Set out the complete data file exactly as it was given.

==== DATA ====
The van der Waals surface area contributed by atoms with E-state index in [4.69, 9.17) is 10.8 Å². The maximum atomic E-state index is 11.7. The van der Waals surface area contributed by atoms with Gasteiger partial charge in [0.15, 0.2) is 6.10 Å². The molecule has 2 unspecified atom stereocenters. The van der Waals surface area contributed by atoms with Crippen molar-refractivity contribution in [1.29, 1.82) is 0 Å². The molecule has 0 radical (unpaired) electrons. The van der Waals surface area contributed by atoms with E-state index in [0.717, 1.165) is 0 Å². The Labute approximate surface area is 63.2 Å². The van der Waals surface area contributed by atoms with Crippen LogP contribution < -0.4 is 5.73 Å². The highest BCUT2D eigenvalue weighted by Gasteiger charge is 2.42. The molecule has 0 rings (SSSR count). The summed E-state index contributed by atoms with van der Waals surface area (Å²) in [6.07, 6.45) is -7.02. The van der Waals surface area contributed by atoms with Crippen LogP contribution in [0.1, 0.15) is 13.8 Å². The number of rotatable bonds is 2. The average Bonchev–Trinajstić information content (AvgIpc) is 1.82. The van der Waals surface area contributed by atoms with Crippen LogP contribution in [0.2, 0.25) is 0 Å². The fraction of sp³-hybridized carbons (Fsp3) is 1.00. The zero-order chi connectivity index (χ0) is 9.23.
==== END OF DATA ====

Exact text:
The van der Waals surface area contributed by atoms with E-state index in [4.69, 9.17) is 10.8 Å². The maximum atomic E-state index is 11.7. The van der Waals surface area contributed by atoms with Gasteiger partial charge in [0.15, 0.2) is 6.10 Å². The molecule has 2 unspecified atom stereocenters. The van der Waals surface area contributed by atoms with Crippen molar-refractivity contribution in [1.29, 1.82) is 0 Å². The molecule has 0 radical (unpaired) electrons. The van der Waals surface area contributed by atoms with E-state index in [0.717, 1.165) is 0 Å². The Labute approximate surface area is 63.2 Å². The van der Waals surface area contributed by atoms with Crippen LogP contribution < -0.4 is 5.73 Å². The highest BCUT2D eigenvalue weighted by Gasteiger charge is 2.42. The molecule has 0 rings (SSSR count). The summed E-state index contributed by atoms with van der Waals surface area (Å²) in [6.07, 6.45) is -7.02. The van der Waals surface area contributed by atoms with Crippen LogP contribution in [0.1, 0.15) is 13.8 Å². The number of rotatable bonds is 2. The average Bonchev–Trinajstić information content (AvgIpc) is 1.82. The van der Waals surface area contributed by atoms with Crippen LogP contribution in [0.2, 0.25) is 0 Å². The fraction of sp³-hybridized carbons (Fsp3) is 1.00. The zero-order chi connectivity index (χ0) is 9.23.